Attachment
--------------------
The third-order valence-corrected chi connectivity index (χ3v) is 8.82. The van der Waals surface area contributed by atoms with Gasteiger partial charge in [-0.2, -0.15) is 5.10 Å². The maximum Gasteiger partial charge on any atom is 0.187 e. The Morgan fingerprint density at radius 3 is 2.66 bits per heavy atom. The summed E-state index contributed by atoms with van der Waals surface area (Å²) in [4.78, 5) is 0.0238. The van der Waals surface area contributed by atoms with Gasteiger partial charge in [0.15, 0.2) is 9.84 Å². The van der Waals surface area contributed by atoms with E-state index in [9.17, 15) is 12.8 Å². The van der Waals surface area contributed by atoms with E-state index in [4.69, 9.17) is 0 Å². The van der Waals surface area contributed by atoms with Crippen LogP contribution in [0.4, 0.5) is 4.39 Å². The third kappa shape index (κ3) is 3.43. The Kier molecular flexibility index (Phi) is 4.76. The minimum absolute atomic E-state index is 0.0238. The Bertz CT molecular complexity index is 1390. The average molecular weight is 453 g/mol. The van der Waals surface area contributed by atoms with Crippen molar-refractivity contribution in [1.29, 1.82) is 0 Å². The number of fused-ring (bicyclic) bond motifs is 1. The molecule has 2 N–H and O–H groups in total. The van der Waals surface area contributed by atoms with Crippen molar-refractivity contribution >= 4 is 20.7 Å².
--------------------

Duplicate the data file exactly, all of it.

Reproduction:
The third-order valence-corrected chi connectivity index (χ3v) is 8.82. The van der Waals surface area contributed by atoms with Gasteiger partial charge in [-0.2, -0.15) is 5.10 Å². The maximum Gasteiger partial charge on any atom is 0.187 e. The Morgan fingerprint density at radius 3 is 2.66 bits per heavy atom. The summed E-state index contributed by atoms with van der Waals surface area (Å²) in [4.78, 5) is 0.0238. The van der Waals surface area contributed by atoms with Gasteiger partial charge in [0.15, 0.2) is 9.84 Å². The van der Waals surface area contributed by atoms with E-state index in [9.17, 15) is 12.8 Å². The van der Waals surface area contributed by atoms with E-state index in [4.69, 9.17) is 0 Å². The van der Waals surface area contributed by atoms with Crippen LogP contribution in [0.4, 0.5) is 4.39 Å². The third kappa shape index (κ3) is 3.43. The Kier molecular flexibility index (Phi) is 4.76. The minimum absolute atomic E-state index is 0.0238. The Bertz CT molecular complexity index is 1390. The average molecular weight is 453 g/mol. The van der Waals surface area contributed by atoms with Crippen molar-refractivity contribution in [1.29, 1.82) is 0 Å². The number of fused-ring (bicyclic) bond motifs is 1. The molecule has 2 N–H and O–H groups in total. The van der Waals surface area contributed by atoms with Crippen molar-refractivity contribution >= 4 is 20.7 Å².